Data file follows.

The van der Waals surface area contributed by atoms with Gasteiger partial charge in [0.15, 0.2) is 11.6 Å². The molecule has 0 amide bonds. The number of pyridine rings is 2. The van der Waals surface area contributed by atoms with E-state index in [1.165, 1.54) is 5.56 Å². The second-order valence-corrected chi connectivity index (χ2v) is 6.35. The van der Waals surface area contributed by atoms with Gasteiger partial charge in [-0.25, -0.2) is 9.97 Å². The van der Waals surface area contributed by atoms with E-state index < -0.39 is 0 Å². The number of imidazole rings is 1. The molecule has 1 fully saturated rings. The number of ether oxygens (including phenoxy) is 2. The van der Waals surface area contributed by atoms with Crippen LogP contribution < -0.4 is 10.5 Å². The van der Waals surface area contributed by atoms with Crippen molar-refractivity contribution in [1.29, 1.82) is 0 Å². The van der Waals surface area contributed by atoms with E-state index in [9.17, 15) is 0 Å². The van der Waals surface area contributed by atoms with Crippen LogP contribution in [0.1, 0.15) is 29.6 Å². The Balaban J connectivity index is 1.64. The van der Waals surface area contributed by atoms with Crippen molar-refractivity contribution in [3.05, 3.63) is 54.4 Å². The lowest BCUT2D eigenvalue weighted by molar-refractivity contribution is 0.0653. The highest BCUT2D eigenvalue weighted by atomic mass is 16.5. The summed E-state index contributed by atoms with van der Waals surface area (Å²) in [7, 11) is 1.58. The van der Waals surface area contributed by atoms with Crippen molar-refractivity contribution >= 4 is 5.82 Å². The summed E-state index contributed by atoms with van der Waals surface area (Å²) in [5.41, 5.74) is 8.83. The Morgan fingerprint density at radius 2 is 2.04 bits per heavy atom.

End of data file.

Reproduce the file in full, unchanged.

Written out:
The van der Waals surface area contributed by atoms with Gasteiger partial charge in [0.15, 0.2) is 11.6 Å². The molecule has 0 amide bonds. The number of pyridine rings is 2. The van der Waals surface area contributed by atoms with E-state index in [1.165, 1.54) is 5.56 Å². The second-order valence-corrected chi connectivity index (χ2v) is 6.35. The van der Waals surface area contributed by atoms with Gasteiger partial charge in [-0.25, -0.2) is 9.97 Å². The van der Waals surface area contributed by atoms with E-state index < -0.39 is 0 Å². The number of imidazole rings is 1. The molecule has 1 fully saturated rings. The number of ether oxygens (including phenoxy) is 2. The van der Waals surface area contributed by atoms with Crippen LogP contribution < -0.4 is 10.5 Å². The van der Waals surface area contributed by atoms with Crippen molar-refractivity contribution in [1.29, 1.82) is 0 Å². The van der Waals surface area contributed by atoms with E-state index in [9.17, 15) is 0 Å². The van der Waals surface area contributed by atoms with Crippen LogP contribution in [0.1, 0.15) is 29.6 Å². The Balaban J connectivity index is 1.64. The van der Waals surface area contributed by atoms with Crippen molar-refractivity contribution in [3.05, 3.63) is 54.4 Å². The lowest BCUT2D eigenvalue weighted by molar-refractivity contribution is 0.0653. The highest BCUT2D eigenvalue weighted by atomic mass is 16.5. The summed E-state index contributed by atoms with van der Waals surface area (Å²) in [7, 11) is 1.58. The van der Waals surface area contributed by atoms with Crippen molar-refractivity contribution >= 4 is 5.82 Å². The summed E-state index contributed by atoms with van der Waals surface area (Å²) in [5.41, 5.74) is 8.83. The Morgan fingerprint density at radius 2 is 2.04 bits per heavy atom.